Miike: And that would be a great life to lead, just shooting those types of stories. But Manji came to me. He’s my main character. And we have Shira, the really bad guy [played by Hayato Ichihara]. And so he’s the other one, they come into my life of this peaceful filmmaker who just wants to spend very peaceful days. And it disrupts my life. But I think violent films, I think they can only be made if the crew and also the cast are really friendly with each other. And Manji is fighting in very close quarters in this film. But none of the opponents got injured making this film. Of course, Kimura the actor/main character, because he wanted to avoid hurting anybody, he would put a lot of strain on his body and so he did get hurt from that.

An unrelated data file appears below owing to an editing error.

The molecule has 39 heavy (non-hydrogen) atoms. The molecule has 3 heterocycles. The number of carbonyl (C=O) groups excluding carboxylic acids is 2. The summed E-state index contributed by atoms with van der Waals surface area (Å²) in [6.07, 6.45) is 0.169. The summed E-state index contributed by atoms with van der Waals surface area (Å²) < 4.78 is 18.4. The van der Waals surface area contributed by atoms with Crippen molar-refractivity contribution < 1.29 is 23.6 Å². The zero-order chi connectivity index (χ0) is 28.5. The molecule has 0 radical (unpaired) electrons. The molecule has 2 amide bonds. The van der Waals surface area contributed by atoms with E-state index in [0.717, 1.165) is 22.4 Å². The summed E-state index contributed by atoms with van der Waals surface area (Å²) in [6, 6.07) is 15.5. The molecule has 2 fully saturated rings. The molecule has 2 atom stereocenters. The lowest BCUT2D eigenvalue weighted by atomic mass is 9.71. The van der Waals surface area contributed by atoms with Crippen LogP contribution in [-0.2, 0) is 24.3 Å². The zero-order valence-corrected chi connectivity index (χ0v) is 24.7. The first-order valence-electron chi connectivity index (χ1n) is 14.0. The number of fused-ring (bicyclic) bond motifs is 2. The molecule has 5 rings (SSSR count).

But Manji and the other characters going at it, we captured them. If you want to do it with love, we try to show how hard it is or how desperate they are, or the pain. So it all comes from love, you see. It is born of love and it’s just that in the end, what it amounts to, it becomes violence.

Blade of the Immortal is a 2017 samurai film starring Takuya Kimura and Hana Sugisaki and directed by Takashi Miike. It is based on the eponymous manga series by Hiroaki Samura, covering the first two arcs of the series. The film premiered out of competition at the 2017 Cannes Film Festival, and was released theatrically in Japan by Warner Bros. Pictures on 29 April 2017. It comes out in UK cinemas this Friday 8 December.


Takashi Miike Cannes interview www.tripwiremagazine.co.uk

Here is our review of the film itself